The DIY season is approaching and with it the unknown dangers of personal home improvements.

Chemical poisoning, blindness, cuts and amputations, skull fractures and even loss of hearing – these are just some of the potential injuries that can arise when carrying out DIY in the home, especially when safety equipment fails to provide the protection it promises.

So how safe are you really when tackling home improvements? Many incorrectly assume that all safety products such as hard hats, safety glasses, respirator masks, hearing protectors and safety harnesses sold  by Australian retailers meet mandatory standards, but this is not always the case. Particularly when a product has been developed overseas, some manufacturers and supplies can be unaware of the Australian Standards and thus a lot of products don’t meet the mandatory standards.

A cheap pair of safety glasses might not be able to withstand the pressure of a fragment of steel hurtling through the air at speed; a respirator mask may not provide the expected barrier to hazardous chemicals or materials – this is why anyone carrying out renovations this “home improvement season” must take additional caution when shopping for safety items.

Richard Donarski, health and safety expert, provides his top five precautions to take to ensure DIY safety to make these holidays a safer time for everyone…

  1. Ask an expert. While all equipment looks the same, it doesn’t necessarily mean that it does the job. For example, a particular respirator mask may only be compatible with certain chemicals or materials. When unsure, ask the retail staff and provide them with the exact details of what you intend to do. Don’t take a gamble, especially when working with tools or chemicals.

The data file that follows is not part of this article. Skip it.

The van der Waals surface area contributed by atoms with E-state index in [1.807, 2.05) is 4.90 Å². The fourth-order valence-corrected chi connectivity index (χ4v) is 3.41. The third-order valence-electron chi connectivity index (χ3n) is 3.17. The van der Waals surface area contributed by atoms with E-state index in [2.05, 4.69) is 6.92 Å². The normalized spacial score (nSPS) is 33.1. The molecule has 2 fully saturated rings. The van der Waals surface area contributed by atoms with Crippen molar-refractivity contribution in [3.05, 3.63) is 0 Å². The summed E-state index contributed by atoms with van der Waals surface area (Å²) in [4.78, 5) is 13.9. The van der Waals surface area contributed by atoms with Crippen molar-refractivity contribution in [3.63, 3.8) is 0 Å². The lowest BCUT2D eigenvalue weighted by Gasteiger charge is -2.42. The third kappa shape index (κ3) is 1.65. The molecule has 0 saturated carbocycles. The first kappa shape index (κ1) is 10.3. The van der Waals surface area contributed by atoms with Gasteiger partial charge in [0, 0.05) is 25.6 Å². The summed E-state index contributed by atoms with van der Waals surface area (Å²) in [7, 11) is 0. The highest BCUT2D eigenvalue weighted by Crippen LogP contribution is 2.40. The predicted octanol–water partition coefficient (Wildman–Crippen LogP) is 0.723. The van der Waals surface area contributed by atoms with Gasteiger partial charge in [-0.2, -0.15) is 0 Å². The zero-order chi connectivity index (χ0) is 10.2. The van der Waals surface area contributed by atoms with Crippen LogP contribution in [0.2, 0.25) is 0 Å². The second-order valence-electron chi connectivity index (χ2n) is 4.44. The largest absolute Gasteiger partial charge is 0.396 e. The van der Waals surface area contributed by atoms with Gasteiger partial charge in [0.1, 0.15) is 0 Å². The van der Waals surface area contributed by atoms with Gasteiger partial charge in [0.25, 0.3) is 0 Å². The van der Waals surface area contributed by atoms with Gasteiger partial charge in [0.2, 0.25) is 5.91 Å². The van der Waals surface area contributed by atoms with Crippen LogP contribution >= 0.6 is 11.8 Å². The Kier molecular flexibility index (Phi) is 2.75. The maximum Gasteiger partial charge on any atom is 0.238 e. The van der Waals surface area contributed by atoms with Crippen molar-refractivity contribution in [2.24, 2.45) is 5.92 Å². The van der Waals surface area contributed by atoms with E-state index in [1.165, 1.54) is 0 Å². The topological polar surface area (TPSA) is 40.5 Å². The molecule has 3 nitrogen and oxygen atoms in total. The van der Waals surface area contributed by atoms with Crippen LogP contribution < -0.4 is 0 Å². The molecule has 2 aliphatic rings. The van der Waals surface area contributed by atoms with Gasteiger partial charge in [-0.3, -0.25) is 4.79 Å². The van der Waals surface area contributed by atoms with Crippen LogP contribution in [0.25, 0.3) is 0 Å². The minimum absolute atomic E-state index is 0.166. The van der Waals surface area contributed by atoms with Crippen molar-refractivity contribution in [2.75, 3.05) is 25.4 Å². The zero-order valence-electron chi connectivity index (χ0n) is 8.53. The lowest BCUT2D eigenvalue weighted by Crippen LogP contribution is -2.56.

2. Purchase certified safety equipment only. This equipment will be branded with an appropriate certification mark, the Australian Standard reference, and should include the name of the organisation, the date it was certified and a Certification Licence number. Be aware that not all products that claim to be certified are to an Australian standard. To be safe, look out for the Five Ticks ‘Certified Product’ StandardsMark™ or enter the Certification Licence number online.
  3. Be careful when buying second hand. Do you really know what that piece of equipment has been through? For example, a hard hat may look okay, but if it’s been left out in the sun every day, the chances are that its protection is nowhere near the level it should be due to strong UV rays weakening its shell. Additionally, second hand DIY equipment may come with zero instructions.
  4. Work with a partner. Find a partner who can share a load of the work or observe what you’re doing. A second set of eyes can assess risks that you may have initially missed.
  5. If you’re tired, stop. It’s tempting to want to continue on a project well into the night, until it’s near complete. It’s best, however, to allocate yourself time periods where you will work on a project. Ensure that you’re feeling refreshed and have a clear head. If you’re only a fraction of the way through the job but feel distracted or drowsy, then stop. This is the prime time for mistakes to happen. Clear away any hazards such as cables, tools or debris and start again when you feel able.

Stay safe this festive season and remember to keep hydrated when performing tasks of physical labour – dehydration is another very real risk!

What are your DIY plans over the holidays? Any scary DIY safety stories? Let us know!